ILC NewsLine
Life after the LOI
SiD Workshop at SLAC

SiD workshop participants taking a break from discussion the LOI. (Photo: Norman Graf)

A Silicon Detector (SiD) workshop was held at SLAC from 2 to 4 March, with the express purpose of reviewing the status of the SiD Letter of Intent, organising the final steps in its completion, and beginning to think of life after the LOI.

Persis Drell, the SLAC Director, opened the meeting by welcoming the collaboration to SLAC, and restated her firm conviction that the science case for the linear collider was as strong as ever. She noted shortcomings in the present US strategy to realise the ILC, and committed to working with others towards a remedy. Barry Barish followed Persis with a review of the Global Design Effort's considerable technical progress and a renewed commitment to be ready with a strong proposal to funding agencies in 2012.

The body of the meeting was devoted to detailed reviews of SiD's LOI contributions, subsystem by subsystem, with a special emphasis on new physics benchmarking analyses. Mountains of data have been generated, reconstructed, moved, and analysed, and physics analyses are racing to be ready for prime time. The SiD LOI editors, Hiro Aihara, Phil Burrows and Mark Oreglia, introduced and monitored progress throughout the meeting and issued to-do lists at the end. Sakue Yamada made a phone appearance, outlining the next steps in the International Detector Advisory Group's evaluation process and his plans to guide the detector concepts towards full proposals on the GDE timetable (see also this week's Research Director Report).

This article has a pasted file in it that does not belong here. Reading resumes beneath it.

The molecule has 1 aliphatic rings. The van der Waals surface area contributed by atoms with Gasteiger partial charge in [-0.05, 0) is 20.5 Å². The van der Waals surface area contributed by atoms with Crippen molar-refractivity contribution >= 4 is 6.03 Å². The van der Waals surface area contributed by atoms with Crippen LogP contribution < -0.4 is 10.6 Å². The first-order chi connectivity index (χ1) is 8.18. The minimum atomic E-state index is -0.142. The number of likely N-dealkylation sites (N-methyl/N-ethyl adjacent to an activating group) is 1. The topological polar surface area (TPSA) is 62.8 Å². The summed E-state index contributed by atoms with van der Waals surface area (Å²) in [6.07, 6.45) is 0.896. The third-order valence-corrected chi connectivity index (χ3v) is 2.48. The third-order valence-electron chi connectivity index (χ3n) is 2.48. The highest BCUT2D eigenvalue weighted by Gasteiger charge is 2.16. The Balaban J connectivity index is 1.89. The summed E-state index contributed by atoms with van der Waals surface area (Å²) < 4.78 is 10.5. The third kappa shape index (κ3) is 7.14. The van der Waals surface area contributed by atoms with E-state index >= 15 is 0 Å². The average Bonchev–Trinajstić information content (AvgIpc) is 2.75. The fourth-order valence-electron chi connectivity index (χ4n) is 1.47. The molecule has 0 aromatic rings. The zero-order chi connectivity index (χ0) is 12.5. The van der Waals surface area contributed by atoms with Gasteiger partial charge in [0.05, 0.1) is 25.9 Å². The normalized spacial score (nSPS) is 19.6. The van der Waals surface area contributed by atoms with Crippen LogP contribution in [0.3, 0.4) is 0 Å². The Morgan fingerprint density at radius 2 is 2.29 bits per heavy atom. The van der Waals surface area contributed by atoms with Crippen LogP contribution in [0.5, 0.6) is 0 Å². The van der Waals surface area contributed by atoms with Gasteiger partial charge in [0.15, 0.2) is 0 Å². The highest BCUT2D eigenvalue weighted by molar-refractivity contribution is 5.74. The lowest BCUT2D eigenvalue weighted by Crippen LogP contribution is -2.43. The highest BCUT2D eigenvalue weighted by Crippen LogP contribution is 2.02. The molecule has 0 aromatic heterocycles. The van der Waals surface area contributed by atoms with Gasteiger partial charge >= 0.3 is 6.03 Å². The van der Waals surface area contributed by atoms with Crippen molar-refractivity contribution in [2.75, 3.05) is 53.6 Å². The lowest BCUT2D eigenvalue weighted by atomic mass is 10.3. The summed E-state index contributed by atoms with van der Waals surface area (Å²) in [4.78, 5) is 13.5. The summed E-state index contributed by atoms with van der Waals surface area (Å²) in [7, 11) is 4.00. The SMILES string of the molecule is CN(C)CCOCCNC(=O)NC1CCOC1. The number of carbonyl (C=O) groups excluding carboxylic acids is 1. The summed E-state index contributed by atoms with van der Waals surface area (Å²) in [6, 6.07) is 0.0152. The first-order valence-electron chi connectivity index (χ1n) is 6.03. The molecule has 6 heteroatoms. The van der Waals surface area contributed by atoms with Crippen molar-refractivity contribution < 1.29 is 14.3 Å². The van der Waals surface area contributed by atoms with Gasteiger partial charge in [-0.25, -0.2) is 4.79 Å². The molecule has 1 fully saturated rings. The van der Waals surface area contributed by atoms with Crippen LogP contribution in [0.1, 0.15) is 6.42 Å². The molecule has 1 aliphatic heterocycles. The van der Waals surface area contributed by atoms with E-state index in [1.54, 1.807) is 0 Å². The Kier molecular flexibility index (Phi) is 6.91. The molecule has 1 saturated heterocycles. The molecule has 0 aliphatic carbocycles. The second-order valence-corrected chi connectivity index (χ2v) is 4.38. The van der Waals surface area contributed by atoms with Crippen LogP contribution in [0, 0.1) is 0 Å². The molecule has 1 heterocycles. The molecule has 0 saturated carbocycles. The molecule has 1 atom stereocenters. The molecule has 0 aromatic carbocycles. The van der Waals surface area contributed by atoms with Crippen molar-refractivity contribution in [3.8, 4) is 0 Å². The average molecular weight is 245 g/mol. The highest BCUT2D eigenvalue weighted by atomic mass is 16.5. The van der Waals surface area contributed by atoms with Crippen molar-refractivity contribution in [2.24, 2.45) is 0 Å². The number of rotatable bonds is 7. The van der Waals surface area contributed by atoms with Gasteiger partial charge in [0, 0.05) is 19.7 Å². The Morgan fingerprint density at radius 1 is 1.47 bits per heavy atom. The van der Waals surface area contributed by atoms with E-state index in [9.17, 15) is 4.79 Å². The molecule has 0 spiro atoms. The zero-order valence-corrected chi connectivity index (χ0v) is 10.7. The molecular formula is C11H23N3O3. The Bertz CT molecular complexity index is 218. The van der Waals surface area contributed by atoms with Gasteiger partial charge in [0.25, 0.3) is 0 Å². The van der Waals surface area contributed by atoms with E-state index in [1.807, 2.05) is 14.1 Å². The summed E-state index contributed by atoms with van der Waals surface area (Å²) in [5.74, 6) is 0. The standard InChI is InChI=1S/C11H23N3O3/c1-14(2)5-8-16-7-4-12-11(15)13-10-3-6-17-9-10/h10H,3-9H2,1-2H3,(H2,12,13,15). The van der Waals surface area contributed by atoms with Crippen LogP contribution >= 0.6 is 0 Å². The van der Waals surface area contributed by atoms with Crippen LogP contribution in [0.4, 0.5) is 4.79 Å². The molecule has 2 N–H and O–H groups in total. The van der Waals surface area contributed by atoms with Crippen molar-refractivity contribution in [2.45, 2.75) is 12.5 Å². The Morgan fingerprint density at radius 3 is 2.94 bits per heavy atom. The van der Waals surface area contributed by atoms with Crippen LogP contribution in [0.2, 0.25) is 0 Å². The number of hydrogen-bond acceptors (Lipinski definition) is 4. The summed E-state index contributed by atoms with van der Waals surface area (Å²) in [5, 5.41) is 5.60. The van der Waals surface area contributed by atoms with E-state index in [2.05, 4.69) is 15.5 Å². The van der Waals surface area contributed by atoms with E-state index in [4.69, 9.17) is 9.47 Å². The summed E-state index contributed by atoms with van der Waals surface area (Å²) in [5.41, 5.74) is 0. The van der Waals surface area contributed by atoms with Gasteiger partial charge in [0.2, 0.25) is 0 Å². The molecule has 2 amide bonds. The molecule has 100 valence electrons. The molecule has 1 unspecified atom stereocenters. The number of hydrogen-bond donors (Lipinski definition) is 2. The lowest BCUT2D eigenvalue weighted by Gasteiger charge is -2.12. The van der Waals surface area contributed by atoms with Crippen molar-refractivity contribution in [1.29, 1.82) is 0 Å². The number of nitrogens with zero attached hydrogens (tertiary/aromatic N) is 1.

Reconstructed top mass from 500 fb-1 full Monte Carlo by Erik Devetak, Oxford University.

Cryogenics for the push-pull configuration (Marco Oriunno, SLAC)

In addition to dealing with the LOI proper, the collaboration also looked to SiD's future. Ivan Alvarez from Santander invited SiD scientists to participate in the Spanish detector R&D meetings. Michael Peskin stirred up discussion with his advocacy of a staged linear collider, beginning with a photon-photon collider capable of studying the Higgs. Konrad Elsener (CERN) described the many areas where SiD and Compact Linear Collider Study (CLIC) detector interests overlap and invited collaboration. At the end of the meeting, Harry Weerts reviewed the critical issues SiD had confronted during the meeting, and noted that "there has been a positive shift in the US funding agencies' willingness to support linear collider detector R&D." John Jaros concluded the presentations with thanks to SiD's "undercarriage", remarking that the SiD Collaboration has withstood significant pushes and pulls and periods of minimal luminosity, but it has a string of amazing accomplishments, soon to include the SiD LOI.

-- Tom Markiewicz, SLAC